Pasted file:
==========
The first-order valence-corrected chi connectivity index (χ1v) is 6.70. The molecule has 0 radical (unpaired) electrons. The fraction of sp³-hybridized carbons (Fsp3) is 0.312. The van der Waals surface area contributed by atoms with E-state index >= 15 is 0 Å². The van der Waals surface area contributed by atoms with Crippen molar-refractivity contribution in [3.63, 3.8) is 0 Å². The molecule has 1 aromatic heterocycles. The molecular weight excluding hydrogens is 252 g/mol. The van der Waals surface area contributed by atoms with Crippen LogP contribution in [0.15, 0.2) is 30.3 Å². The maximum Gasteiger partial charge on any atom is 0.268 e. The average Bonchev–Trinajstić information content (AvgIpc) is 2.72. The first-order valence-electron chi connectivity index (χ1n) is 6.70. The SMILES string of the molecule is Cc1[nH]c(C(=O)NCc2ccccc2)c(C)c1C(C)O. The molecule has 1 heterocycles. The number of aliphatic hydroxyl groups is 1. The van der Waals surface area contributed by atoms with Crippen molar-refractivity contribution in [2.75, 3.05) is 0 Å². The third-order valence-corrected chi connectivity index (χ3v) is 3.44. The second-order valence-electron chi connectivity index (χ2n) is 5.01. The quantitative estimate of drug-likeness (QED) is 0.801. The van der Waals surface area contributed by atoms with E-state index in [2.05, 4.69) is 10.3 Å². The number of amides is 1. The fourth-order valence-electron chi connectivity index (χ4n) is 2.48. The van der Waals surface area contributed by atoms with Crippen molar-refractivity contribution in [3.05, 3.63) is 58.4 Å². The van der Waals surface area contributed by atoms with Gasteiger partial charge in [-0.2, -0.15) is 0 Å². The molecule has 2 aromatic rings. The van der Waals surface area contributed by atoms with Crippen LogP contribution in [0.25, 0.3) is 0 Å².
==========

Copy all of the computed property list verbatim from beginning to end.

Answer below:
The first-order valence-corrected chi connectivity index (χ1v) is 6.70. The molecule has 0 radical (unpaired) electrons. The fraction of sp³-hybridized carbons (Fsp3) is 0.312. The van der Waals surface area contributed by atoms with E-state index >= 15 is 0 Å². The van der Waals surface area contributed by atoms with Crippen molar-refractivity contribution in [3.63, 3.8) is 0 Å². The molecule has 1 aromatic heterocycles. The molecular weight excluding hydrogens is 252 g/mol. The van der Waals surface area contributed by atoms with Crippen LogP contribution in [0.15, 0.2) is 30.3 Å². The maximum Gasteiger partial charge on any atom is 0.268 e. The average Bonchev–Trinajstić information content (AvgIpc) is 2.72. The first-order valence-electron chi connectivity index (χ1n) is 6.70. The SMILES string of the molecule is Cc1[nH]c(C(=O)NCc2ccccc2)c(C)c1C(C)O. The molecule has 1 heterocycles. The number of aliphatic hydroxyl groups is 1. The van der Waals surface area contributed by atoms with Crippen molar-refractivity contribution in [2.75, 3.05) is 0 Å². The third-order valence-corrected chi connectivity index (χ3v) is 3.44. The second-order valence-electron chi connectivity index (χ2n) is 5.01. The quantitative estimate of drug-likeness (QED) is 0.801. The van der Waals surface area contributed by atoms with E-state index in [2.05, 4.69) is 10.3 Å². The number of amides is 1. The fourth-order valence-electron chi connectivity index (χ4n) is 2.48. The van der Waals surface area contributed by atoms with Crippen molar-refractivity contribution in [3.05, 3.63) is 58.4 Å². The van der Waals surface area contributed by atoms with Gasteiger partial charge in [-0.2, -0.15) is 0 Å². The molecule has 2 aromatic rings. The van der Waals surface area contributed by atoms with Crippen LogP contribution in [0.25, 0.3) is 0 Å².